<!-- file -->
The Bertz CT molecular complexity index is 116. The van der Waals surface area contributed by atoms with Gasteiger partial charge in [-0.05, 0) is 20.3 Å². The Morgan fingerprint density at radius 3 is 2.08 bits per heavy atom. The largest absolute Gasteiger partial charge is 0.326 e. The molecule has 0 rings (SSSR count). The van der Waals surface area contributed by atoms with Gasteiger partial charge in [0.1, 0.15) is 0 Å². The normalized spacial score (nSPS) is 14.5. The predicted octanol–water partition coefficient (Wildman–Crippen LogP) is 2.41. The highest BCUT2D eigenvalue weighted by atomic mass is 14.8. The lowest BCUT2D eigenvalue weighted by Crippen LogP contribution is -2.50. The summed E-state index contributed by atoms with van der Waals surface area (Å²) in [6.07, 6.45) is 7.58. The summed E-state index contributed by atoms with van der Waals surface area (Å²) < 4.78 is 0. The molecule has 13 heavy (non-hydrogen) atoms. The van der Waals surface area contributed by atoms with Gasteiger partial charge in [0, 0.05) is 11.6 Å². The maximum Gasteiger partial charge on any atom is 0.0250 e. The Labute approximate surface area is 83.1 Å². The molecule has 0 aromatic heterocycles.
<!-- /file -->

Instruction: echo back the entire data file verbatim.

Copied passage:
The Bertz CT molecular complexity index is 116. The van der Waals surface area contributed by atoms with Gasteiger partial charge in [-0.05, 0) is 20.3 Å². The Morgan fingerprint density at radius 3 is 2.08 bits per heavy atom. The largest absolute Gasteiger partial charge is 0.326 e. The molecule has 0 rings (SSSR count). The van der Waals surface area contributed by atoms with Gasteiger partial charge in [0.1, 0.15) is 0 Å². The normalized spacial score (nSPS) is 14.5. The predicted octanol–water partition coefficient (Wildman–Crippen LogP) is 2.41. The highest BCUT2D eigenvalue weighted by atomic mass is 14.8. The lowest BCUT2D eigenvalue weighted by Crippen LogP contribution is -2.50. The summed E-state index contributed by atoms with van der Waals surface area (Å²) in [6.07, 6.45) is 7.58. The summed E-state index contributed by atoms with van der Waals surface area (Å²) < 4.78 is 0. The molecule has 13 heavy (non-hydrogen) atoms. The van der Waals surface area contributed by atoms with Gasteiger partial charge in [0, 0.05) is 11.6 Å². The maximum Gasteiger partial charge on any atom is 0.0250 e. The Labute approximate surface area is 83.1 Å². The molecule has 0 aromatic heterocycles.